When pruning for shape, make your cuts just above a bud that is facing the direction you want the new growth to go.
This could be outward-facing to encourage a wider shape or upward-facing to encourage height.
Removing Dead, Damaged, Diseased or Crossing Branches
The next step is to remove any dead, damaged, or diseased branches. These can be identified by their dry, brittle wood or signs of disease such as discolored or peeling bark.
Also, remove any branches that are crossing or rubbing against each other, as these can create wounds that are entry points for disease.
When removing these branches, make your cut at the base of the branch, but be careful not to cut into the branch collar, which is the swollen area at the base of the branch.
This area contains cells that help the tree heal from the cut.
Pruning To Thin
If the tree’s canopy has become too dense, some thinning may be necessary. A dense canopy can prevent sunlight and air from reaching the inner parts of the tree, which can lead to disease.
When thinning, remove some of the inner branches to open up the tree’s structure. However, be careful not to overdo it; removing too many branches can stress the tree.
Pruning Tips and Best Practices
Pruning is as much an art as it is a science. Here are some tips and best practices to help you prune your ornamental cherry trees effectively:
- Prune at the Right Time: The best time to prune ornamental cherry trees is in late summer as the growing season is drawing to a close. However, dead, diseased, or damaged wood can be removed at any time of the year.
- Don’t Over Prune: A common mistake is to over-prune the tree. Every cut is a wound that the tree needs to heal. Too many cuts can stress the tree and make it more susceptible to diseases.
- Make Clean Cuts: Make sure your pruning tools are sharp and clean. Dull tools can cause jagged cuts that take longer to heal and can increase the risk of disease.
- Consider the Tree’s Natural Shape: When pruning, consider the tree’s natural shape and growth habits. The goal of pruning is to enhance this natural shape, not change it.
- Remove Crossing Branches: Branches that cross or rub against each other can create wounds that are entry points for disease. Remove these branches to prevent potential problems.
Pruning and Training Young Ornamental Cherry Trees
Pruning and training young ornamental cherry trees is crucial for their future growth and shape.
Here’s how to do it:
- First Year: In the first year, focus on establishing a good structure. Select a central leader and 3-4 lateral branches that are evenly spaced around the trunk. Remove any other branches.
- Second Year: In the second year, continue to develop the tree’s structure. Select additional lateral branches, and remove any branches that are crossing, rubbing, or growing at odd angles.
- Third Year and Beyond: In the third year and beyond, continue to maintain the tree’s structure as you did in the last year, remove any dead or diseased wood, and thin out the canopy if necessary. Always consider the tree’s natural shape when pruning.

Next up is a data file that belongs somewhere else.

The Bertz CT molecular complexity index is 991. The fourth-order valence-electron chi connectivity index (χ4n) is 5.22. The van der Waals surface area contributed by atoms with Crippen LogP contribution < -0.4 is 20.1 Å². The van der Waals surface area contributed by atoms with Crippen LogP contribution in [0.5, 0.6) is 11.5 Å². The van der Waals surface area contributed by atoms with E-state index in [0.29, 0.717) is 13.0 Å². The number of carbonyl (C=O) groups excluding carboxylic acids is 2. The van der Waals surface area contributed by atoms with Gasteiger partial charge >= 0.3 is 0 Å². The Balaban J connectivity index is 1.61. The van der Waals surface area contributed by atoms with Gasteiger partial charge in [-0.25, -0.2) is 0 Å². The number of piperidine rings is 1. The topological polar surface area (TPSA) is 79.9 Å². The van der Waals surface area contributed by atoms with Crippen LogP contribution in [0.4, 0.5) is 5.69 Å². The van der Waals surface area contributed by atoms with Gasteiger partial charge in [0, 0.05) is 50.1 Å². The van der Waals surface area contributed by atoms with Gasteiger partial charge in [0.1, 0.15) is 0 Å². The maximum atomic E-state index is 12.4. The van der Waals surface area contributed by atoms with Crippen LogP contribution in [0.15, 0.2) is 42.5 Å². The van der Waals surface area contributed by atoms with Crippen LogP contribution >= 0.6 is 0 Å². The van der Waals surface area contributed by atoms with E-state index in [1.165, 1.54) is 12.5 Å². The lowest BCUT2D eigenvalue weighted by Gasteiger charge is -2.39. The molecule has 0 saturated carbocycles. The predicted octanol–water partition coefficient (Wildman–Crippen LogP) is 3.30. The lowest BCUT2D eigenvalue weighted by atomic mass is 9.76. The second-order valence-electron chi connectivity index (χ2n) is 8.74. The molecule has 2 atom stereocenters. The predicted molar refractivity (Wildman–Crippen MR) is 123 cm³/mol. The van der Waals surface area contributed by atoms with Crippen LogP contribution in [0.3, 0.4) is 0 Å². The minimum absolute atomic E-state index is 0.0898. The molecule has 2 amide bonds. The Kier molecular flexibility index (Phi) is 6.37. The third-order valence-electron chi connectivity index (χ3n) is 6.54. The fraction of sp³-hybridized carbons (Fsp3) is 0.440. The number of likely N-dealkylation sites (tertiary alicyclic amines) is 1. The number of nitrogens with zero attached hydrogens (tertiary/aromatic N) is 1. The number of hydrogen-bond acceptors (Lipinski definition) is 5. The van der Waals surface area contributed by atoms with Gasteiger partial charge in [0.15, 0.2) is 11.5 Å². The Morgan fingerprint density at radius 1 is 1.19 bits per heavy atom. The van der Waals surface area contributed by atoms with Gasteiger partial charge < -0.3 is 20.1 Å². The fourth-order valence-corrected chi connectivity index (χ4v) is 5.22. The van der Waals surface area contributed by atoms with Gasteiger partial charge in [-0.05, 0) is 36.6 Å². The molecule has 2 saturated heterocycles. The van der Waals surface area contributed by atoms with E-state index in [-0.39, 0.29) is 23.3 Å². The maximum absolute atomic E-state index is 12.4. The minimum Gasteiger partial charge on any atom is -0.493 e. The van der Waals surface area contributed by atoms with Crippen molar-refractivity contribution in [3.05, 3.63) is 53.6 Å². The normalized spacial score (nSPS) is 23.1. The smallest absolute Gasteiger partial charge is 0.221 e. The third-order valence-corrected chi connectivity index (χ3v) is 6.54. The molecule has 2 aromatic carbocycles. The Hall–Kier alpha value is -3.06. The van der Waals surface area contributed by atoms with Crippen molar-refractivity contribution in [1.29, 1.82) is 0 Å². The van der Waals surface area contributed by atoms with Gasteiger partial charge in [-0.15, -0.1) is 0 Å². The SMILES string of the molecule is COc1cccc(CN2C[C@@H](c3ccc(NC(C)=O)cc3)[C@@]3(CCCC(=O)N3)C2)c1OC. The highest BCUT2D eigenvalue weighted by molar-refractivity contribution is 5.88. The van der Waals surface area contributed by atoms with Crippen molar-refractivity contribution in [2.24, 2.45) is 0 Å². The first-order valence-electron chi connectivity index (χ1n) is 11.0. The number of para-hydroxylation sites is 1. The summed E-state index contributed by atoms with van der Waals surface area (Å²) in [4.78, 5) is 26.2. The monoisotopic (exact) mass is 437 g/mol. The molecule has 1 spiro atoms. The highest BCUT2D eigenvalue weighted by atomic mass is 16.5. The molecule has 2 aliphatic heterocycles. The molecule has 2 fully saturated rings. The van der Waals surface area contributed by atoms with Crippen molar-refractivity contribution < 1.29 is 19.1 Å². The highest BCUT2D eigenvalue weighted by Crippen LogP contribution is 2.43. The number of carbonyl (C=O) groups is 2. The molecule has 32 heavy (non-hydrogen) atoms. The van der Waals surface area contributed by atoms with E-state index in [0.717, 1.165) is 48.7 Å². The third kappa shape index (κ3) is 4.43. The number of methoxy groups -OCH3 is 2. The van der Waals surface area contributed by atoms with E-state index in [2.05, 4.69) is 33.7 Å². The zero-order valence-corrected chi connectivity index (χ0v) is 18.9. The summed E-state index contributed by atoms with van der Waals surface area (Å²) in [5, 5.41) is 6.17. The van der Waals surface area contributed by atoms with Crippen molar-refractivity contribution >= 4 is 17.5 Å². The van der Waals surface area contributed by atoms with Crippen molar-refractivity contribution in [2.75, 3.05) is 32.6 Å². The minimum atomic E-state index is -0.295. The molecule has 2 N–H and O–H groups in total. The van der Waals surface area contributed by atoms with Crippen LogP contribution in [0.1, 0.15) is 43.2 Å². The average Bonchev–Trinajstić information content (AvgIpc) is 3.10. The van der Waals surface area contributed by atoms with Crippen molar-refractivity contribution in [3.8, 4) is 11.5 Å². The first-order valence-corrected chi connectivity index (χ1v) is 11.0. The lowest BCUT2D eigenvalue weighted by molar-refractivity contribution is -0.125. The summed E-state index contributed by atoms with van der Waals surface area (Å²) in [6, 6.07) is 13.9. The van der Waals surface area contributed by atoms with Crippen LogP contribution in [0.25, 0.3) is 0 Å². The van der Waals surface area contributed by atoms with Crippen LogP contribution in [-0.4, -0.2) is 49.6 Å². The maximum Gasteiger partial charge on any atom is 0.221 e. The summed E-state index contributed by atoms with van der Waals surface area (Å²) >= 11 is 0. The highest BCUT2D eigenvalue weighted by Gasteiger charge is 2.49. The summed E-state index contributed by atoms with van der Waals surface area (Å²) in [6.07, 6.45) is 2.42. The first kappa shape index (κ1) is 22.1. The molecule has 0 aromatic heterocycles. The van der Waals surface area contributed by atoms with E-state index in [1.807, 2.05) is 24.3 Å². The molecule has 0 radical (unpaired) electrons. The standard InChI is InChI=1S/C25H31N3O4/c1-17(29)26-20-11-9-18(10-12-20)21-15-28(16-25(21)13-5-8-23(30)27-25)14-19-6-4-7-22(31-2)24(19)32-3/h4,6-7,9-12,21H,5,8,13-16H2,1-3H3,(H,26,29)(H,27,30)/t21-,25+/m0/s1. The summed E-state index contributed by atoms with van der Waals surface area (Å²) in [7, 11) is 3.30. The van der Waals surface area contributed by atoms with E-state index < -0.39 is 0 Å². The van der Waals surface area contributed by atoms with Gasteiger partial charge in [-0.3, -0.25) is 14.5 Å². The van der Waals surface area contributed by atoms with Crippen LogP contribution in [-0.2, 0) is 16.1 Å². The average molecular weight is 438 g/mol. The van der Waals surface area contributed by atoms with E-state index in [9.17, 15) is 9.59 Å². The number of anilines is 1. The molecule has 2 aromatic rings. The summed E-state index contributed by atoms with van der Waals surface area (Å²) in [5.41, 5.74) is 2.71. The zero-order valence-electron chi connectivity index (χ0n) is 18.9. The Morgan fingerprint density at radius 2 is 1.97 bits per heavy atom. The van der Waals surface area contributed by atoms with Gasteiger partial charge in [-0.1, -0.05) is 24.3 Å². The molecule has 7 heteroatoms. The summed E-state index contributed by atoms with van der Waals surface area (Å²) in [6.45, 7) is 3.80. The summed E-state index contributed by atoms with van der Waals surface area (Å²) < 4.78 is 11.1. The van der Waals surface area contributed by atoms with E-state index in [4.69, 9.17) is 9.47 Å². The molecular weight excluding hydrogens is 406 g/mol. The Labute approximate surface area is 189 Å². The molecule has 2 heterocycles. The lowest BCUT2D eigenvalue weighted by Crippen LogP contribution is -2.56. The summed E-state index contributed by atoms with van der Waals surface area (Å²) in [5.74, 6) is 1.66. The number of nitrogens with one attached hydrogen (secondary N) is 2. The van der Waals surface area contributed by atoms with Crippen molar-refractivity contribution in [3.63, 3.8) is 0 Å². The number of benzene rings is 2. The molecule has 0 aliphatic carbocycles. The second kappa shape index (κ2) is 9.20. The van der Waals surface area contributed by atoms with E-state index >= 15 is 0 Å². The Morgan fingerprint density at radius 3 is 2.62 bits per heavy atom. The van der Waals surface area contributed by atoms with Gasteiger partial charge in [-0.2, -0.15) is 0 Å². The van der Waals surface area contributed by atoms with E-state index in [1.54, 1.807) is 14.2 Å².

Pruning an Overgrown Flowering Cherry Tree
Pruning an overgrown flowering cherry tree can be a challenge, but it’s necessary to restore the tree’s health and appearance. Here’s how to do it:
- Start by assessing the tree. Identify the main branches and any dead, diseased, or crossing branches
- The first step is to remove any dead or diseased wood. This can be done at any time of the year.
- If the tree is significantly overgrown, reduce its size gradually over several years. Removing too much at once can stress the tree.
- If the canopy is dense, thin it out to improve air circulation and sunlight penetration.
- Once the tree is back to a manageable size, maintain regular pruning to keep it healthy and attractive.
Should Pruning Cuts Be Sealed?
It’s generally not necessary to seal pruning cuts. Trees have a natural ability to seal off wounds and prevent the spread of diseases.
In fact, some studies have shown that wound dressings can actually slow the healing process and may even encourage the growth of decay organisms.
Does Pruning Stimulate Growth?
Yes, pruning can stimulate growth. When you prune, you’re removing the growing tips of the tree, which changes the tree’s growth hormones.
This can result in vigorous new growth near the pruning cuts. However, it’s important to prune correctly and at the right time to ensure healthy growth.
Pruning is an essential part of caring for ornamental cherry trees. It helps to maintain the tree’s shape, promotes healthy growth, and can enhance blooming and foliage.
While it may seem complex, with a bit of knowledge and practice, anyone can learn to prune their trees effectively.
Remember that the goal of pruning is not to change the tree’s natural shape, but to enhance it.
With proper pruning, your ornamental cherry trees can continue to provide beauty and enjoyment for many years to come.